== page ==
- Is your intuition good enough that 80%+ of your product decisions are correct without having to ask customers?
- Are there at least 10 people in the market that know, like and trust you?
- Is the market growing 10% year over year?
- Do you like what you would be doing on a day to day basis to grow the business?
- Are you good at it (or are you willing to get good at it)?
- If you didn’t make any money, would you still have had a great time?
- Convincing people that you can solve their problems is harder than it seems because people don’t want to be told that the way they’ve always done things is wrong.
- New technologies often spark cultural shifts towards ease and convenience, which for older generations are hard to distinguish from moral decline.
- Familiarity is hard to distinguish from utility, so “this is how we’ve always done it” becomes synonymous with “this is the best way to do it.”
- Grasping the value of new technology requires imagination. But unless you have skin in the game that doesn’t seem worth the effort because technology is supposed to make things easier and simpler, not wrack your brain.
"Focus on your customers, not the competition. Satisfied customers are not enough. Generate fanaticism and love."
"Society is optimized in the present for the past. When you build the new, societal pressure nudges you down paths of consensus & external validation. Yet that’s not how you’ll build the future. Follow the paths of truth, even if you must initially move forward alone."
The Law of Conservation of Attractive Profits
Netflix isn’t that far off from Uber or Airbnb or any of the other market-makers that are transforming industry-after-industry. Netflix:
- Is an infinitely scalable network…
- That has commoditized a previous constraint and…
- Positioned itself to be the chief beneficiary of industry transformation.
The Characteristics of Aggregators
- Direct Relationship with Users
- Zero Marginal Costs For Serving Users
- Demand-driven Multi-sided Networks with Decreasing Acquisition Costs
- Level 1 Aggregators: Supply Acquisition
Level 1 Aggregators acquire their supply; their market power springs from their relationship with users, but is primarily manifested through superior buying power.
Level 1 aggregators typically operate in industries where supply is highly differentiated, and are susceptible to competitors with deeper pockets or orthogonal business models.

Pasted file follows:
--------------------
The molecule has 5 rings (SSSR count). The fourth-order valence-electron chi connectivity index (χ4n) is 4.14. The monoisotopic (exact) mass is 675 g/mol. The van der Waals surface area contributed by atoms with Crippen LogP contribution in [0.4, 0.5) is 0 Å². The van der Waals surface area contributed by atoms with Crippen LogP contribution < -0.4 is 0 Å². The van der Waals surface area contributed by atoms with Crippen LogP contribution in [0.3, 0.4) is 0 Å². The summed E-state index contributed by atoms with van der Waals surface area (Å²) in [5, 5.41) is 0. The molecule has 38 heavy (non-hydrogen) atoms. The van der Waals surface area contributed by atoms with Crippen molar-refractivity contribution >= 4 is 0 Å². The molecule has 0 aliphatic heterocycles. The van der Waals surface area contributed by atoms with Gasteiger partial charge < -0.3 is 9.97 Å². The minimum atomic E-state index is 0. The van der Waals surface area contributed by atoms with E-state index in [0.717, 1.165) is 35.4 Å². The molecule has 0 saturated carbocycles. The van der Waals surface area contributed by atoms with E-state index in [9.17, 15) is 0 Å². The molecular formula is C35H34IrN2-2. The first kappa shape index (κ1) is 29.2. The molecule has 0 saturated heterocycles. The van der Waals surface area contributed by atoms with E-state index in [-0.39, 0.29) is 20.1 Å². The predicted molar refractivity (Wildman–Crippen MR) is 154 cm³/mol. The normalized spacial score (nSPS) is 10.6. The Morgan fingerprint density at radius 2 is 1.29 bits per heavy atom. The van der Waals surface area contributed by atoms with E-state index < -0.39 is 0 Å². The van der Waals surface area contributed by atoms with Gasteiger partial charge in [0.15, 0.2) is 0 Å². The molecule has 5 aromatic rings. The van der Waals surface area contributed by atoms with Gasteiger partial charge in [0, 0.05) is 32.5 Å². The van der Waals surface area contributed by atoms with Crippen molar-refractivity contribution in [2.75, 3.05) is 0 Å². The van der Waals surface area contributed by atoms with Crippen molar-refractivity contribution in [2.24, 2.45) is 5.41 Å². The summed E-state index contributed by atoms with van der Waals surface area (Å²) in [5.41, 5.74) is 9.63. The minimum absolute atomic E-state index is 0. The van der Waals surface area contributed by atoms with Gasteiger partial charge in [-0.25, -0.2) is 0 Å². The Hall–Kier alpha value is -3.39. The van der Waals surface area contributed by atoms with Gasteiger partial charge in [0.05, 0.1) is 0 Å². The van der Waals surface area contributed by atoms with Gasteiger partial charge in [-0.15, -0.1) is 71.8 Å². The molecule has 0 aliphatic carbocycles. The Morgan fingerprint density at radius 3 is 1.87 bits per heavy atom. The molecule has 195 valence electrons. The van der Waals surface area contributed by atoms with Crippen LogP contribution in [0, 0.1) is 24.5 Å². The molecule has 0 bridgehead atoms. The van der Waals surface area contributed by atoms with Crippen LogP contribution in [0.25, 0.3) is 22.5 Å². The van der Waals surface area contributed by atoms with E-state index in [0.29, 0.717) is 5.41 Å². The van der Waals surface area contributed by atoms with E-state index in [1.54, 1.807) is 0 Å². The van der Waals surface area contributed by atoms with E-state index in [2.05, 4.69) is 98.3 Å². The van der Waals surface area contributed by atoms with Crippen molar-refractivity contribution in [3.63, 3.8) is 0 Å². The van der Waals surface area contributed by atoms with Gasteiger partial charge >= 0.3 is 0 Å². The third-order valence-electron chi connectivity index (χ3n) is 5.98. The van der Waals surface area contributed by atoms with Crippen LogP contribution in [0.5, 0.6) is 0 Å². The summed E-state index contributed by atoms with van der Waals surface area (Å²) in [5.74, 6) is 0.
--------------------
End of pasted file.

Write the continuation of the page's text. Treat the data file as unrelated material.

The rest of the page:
- Level 2 Aggregators: Supply Transaction Costs
Level 2 Aggregators do not own their supply; however, they do incur transaction costs in bringing suppliers onto their platform. That limits the growth rate of Level 2 aggregators absent the incursion of significant supplier acquisition costs.
Level 2 aggregators typically operate in industries with significant regulatory concerns that apply to the quality and safety of suppliers.
- Level 3 Aggregators: Zero Supply Costs
Level 3 Aggregators do not own their supply and incur no supplier acquisition costs (either in terms of attracting suppliers or on-boarding them).
The Google and Facebook Philosophy
- In Google’s view, computers help you get things done — and save you time — by doing things for you.
- Not only does Facebook want to do things for you, it wants to do things its chief executive explicitly says would not be done otherwise.
The Microsoft and Apple Philosophy
- Microsoft's expectation is not that the computer does your work for you, but rather that the computer enables you to do your work better and more efficiently.
- Apple has always been the greatest proponent that computers are an aid to humans, not their replacement.
The Chicken and Egg Question
- Microsoft licensed software, while Apple sold software-differentiated hardware, but both were and are at their core personal computer companies and, by extension, platforms.
- Google and Facebook, on the other hand, are products of the Internet, and the Internet leads not to platforms but to aggregators. While platforms need 3rd parties to make them useful and build their moat through the creation of ecosystems, aggregators attract end users by virtue of their inherent usefulness and, over time, leave suppliers no choice but to follow the aggregators’ dictates if they wish to reach end users.
This is ultimately the most important distinction between platforms and Aggregators: platforms are powerful because they facilitate a relationship between 3rd-party suppliers and end users; Aggregators, on the other hand, intermediate and control it.
Amazon and Aggregation
Aggregators tend to internalize their network effects and commoditize their suppliers.
The Shopify Platform
I would argue that for Shopify a high churn rate is just as much a positive signal as it is a negative one: the easier it is to start an e-commerce business on the platform, the more failures there will be.
The Shopify Fulfillment Network
Shopify is not doing everything on their own: there is an entire world of third-party logistics companies (known as “3PLs”) that offer warehousing and shipping services. What Shopify is doing is what platforms do best: act as an interface between two modularized pieces of a value chain.
Platforms Versus Aggregators
Shopify clears the Bill Gates Line — it captures a minority of the value in the ecosystem it has created.
“That’s a crock of shit. This isn’t a platform. A platform is when the economic value of everybody that uses it, exceeds the value of the company that creates it. Then it’s a platform.” – Bill Gates